Active market marks wireless show

Enterprise network professionals will find several nuggets at this week's consumer-oriented CTIA Wireless 2005 conference, which convenes in New Orleans during a period of dramatic industry change.

Since the last CTIA, Cingular bought AT&T Wireless and Sprint launched its bid for Nextel. Subscribers continue to mushroom, as Ford Motor announced recently it was unwiring 8,000 phones, and the University of Notre Dame said cellular use among students might allow it to cap 3,000 dormitory wall jacks. And the migration to 3G looms.

Maybe that's why attendance at this year's show is expected to be up 15% from last year's 35,000, according to officials at CTIA - The Wireless Association . The number of exhibitors is expected to be up 20% over last year, to 1,000.

"With cellular, consumer capabilities are often a very good preamble to the business capabilities," says Keith Waryas, an analyst at IDC. "The early adopters of all these advanced data services are business users. People use their phone primarily for business purposes."

Key conference sessions for business users will focus on challenges in internetworking wireless voice networks with next-generation IP infrastructures; the impact of municipalities, such as Philadelphia , offering metropolitan Wi-Fi access; and potential pitfalls of mobile voice-over-Wi-Fi implementations.

There's a whole day of sessions devoted to Wi-Fi VoIP, including one on whether users' ability to access certain features depends on which carrier they subscribe to.

"You'll see some of the first Wi-Fi and wide-area cellular devices . . . able to offer some converged services that leverage broadband IP networks in the enterprise with cellular networks," says Mark Lowenstein, managing director of consultancy Mobile Ecosystem. "Convergence is a pretty important theme this year with the growth in VoIP and all the related equipment in the enterprise."

Those enterprise-class devices will be BlackBerries, PDAs and IP PBXs. IP PBX maker Avaya just last week announced an agreement with Nokia to add full business VoIP capabilities to Nokia's cellular mobile devices, and another with Symbian to add business VoIP to Symbian's operating system for mobile enterprise smart phones.

But wireless VoIP won't be the only convergence theme at the show. Users will hear vendor plans to support the IP Multimedia Subsystem (IMS) - the architectural blueprint for bridging IP-based wireless and wireline networks and services that support integrated voice/data/ video applications.

For example, Sun plans to announce partnerships with a lineup of IMS application developers. The company is pledging product development support for Sun's Netra Advanced Telecom Computing Architecture blade server platform.

"The real story [of CTIA] could end up being IMS," IDC's Waryas says. "Convergence between networks - landline and wireless - is going to probably be one of the hottest issues two and three years out."

Currently, corporate users are charged separately and distinctly for wireline and wireless services, even if they are from the same carrier, Waryas says. Users typically can't get a bundled discount price or seek cost advantages from number-of-users scale, he says.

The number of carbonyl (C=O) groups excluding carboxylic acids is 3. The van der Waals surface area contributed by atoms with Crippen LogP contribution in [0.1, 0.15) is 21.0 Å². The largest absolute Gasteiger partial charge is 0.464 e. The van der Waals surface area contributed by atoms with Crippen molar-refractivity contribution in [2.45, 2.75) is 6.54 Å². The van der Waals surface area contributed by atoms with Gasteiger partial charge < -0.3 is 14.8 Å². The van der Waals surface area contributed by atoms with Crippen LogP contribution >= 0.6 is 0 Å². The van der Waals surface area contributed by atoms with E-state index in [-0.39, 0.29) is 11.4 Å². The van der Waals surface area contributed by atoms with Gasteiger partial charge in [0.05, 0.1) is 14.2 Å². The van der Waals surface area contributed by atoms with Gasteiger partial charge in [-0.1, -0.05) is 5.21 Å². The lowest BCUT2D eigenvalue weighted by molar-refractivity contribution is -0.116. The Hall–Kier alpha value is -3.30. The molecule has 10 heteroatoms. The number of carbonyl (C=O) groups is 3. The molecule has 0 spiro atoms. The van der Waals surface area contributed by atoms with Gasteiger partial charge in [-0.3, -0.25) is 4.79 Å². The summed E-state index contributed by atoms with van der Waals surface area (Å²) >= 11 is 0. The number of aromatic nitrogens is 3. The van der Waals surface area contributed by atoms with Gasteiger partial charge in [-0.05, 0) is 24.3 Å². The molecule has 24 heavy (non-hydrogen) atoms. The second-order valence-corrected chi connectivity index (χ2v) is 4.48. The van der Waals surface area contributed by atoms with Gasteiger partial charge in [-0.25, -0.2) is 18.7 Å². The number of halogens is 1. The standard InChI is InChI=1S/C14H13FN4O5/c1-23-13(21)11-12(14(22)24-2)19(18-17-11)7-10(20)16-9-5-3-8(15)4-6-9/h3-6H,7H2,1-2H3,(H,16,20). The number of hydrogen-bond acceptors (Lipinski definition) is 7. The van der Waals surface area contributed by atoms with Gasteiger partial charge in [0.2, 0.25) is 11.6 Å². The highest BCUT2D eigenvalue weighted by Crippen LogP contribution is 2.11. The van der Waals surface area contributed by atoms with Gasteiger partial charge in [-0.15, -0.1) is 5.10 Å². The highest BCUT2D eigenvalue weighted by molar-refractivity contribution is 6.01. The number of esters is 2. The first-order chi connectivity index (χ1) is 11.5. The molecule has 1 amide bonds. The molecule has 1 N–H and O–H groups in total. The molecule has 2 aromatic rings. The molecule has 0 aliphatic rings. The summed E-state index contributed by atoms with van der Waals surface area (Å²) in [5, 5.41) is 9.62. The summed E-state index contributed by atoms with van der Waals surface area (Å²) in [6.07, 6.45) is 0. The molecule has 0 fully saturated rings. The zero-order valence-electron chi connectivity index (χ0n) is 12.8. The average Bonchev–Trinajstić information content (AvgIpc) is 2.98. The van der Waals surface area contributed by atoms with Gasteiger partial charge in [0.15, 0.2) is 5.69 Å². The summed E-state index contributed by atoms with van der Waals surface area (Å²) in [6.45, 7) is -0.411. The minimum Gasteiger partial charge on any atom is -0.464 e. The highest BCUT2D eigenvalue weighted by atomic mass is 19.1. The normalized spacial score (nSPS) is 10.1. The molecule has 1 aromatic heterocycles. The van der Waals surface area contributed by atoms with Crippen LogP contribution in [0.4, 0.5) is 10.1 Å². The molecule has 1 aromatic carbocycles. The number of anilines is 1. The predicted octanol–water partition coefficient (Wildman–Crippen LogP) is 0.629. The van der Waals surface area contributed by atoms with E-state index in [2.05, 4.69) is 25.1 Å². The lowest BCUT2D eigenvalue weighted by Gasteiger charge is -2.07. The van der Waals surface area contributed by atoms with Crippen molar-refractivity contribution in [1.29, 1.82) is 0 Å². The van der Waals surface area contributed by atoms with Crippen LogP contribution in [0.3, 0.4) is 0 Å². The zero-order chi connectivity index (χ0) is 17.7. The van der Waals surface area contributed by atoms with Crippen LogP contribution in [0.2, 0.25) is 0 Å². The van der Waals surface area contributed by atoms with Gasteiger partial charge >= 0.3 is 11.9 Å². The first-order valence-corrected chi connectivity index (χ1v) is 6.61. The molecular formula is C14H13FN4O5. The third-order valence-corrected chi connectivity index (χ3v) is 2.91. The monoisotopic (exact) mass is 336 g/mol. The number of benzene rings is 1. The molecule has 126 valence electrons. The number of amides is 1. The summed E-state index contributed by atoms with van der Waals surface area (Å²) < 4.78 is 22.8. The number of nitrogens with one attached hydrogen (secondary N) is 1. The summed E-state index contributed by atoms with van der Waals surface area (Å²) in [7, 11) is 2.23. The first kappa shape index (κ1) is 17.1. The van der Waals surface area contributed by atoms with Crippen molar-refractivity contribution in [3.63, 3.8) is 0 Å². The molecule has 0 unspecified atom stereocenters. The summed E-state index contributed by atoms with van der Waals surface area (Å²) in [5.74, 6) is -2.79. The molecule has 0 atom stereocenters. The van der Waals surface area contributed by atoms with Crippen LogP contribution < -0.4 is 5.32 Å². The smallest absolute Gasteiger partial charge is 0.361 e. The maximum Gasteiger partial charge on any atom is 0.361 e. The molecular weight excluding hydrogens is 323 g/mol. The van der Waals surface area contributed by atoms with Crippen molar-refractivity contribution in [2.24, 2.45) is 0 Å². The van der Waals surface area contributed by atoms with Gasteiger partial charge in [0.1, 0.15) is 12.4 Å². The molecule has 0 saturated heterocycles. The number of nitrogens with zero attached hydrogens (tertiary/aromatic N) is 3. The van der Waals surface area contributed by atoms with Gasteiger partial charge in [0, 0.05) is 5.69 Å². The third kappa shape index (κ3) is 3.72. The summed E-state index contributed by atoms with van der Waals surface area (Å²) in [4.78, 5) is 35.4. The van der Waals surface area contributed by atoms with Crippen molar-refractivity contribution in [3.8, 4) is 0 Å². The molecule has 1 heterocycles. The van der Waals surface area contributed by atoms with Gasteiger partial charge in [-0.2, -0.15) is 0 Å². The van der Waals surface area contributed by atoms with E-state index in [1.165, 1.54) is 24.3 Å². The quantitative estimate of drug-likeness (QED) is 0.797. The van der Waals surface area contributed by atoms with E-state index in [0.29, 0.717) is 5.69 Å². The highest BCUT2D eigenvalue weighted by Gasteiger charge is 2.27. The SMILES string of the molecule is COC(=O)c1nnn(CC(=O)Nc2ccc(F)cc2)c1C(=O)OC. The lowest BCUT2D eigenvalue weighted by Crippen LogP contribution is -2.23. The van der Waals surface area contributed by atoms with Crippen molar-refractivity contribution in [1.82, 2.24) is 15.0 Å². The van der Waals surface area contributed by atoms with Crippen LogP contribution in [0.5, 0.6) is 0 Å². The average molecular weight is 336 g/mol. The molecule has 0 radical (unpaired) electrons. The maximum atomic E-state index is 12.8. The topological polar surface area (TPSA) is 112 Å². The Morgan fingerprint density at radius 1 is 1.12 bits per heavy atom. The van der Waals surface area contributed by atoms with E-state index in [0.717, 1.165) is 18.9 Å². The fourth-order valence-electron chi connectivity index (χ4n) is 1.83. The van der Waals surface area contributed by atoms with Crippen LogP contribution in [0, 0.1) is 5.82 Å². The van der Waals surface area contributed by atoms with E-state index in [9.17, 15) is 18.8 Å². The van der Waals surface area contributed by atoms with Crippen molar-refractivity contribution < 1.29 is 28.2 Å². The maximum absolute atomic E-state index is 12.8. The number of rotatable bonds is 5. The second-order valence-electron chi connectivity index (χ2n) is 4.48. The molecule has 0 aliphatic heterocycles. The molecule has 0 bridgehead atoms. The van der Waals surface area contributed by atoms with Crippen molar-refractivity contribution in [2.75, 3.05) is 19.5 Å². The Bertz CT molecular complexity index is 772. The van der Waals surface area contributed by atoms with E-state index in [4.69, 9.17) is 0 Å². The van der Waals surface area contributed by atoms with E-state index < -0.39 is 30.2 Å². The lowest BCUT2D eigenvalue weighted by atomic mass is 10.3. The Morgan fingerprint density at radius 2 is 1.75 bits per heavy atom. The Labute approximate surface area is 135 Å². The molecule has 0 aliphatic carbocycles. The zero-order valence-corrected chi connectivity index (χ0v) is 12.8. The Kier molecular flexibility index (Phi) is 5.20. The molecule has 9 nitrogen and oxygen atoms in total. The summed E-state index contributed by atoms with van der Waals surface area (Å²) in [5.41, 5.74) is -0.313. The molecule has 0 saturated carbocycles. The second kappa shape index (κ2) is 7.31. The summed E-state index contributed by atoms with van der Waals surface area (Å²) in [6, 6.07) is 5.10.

IMS will let carriers create a user interface for mobile enterprise customers from which they can select business and personal content and have it automatically billed to a business or personal account.

"It simply allocates it to a different spending bucket so that can go onto a personal credit card, a direct bill," Waryas says. Companies "are going to push back and say, 'We'll consolidate accounts and buy these data plans, but we don't want this, this and this going over the handsets.'"

Qualcomm also plans to unveil its IMS strategy at CTIA, a week after announcing that Chairman and CEO Irwin Jacobs will relinquish his CEO title to his son, Paul Jacobs. The elder Jacobs will remain chairman.

Other major CTIA announcements include:

• Sprint's launch of its Extended Workplace remote-access platform, which offers business users a secure platform to access a corporate VPN via Sprint's PCS Vision wireless data service, dial-up or Wi-Fi.

Sprint also is expected to announce the first wireless data service-level agreement (SLA). Sprint's wireless data SLA is guaranteeing 99.5% network availability, and that data blocking caused by congestion will be less than 2%, and drops less than 1%.

One drawback is that users are required to have someone internally manage and monitor the SLA. "It requires resources that some users may not have," says Bob Egan, president of consulting firm Mobile Competency.

• Start-up FiberTower will emerge from stealth mode at CTIA.

Founded four years ago, FiberTower is a backhaul services company competing with the local exchange carriers as a replacement for copper T-1 backhaul - the "weak link" in wireless networks, according to the company. FiberTower has national contracts with three of the Big 5 U.S. wireless operators.

• Verizon Wireless is providing an update on its V Cast streaming media service, which launched Feb. 1. Verizon Wireless is expected to divulge download information by content and frequency, and rank handsets that perform best with the service.

Copyright © 2005 IDG Communications, Inc.

The 10 most powerful companies in enterprise networking 2022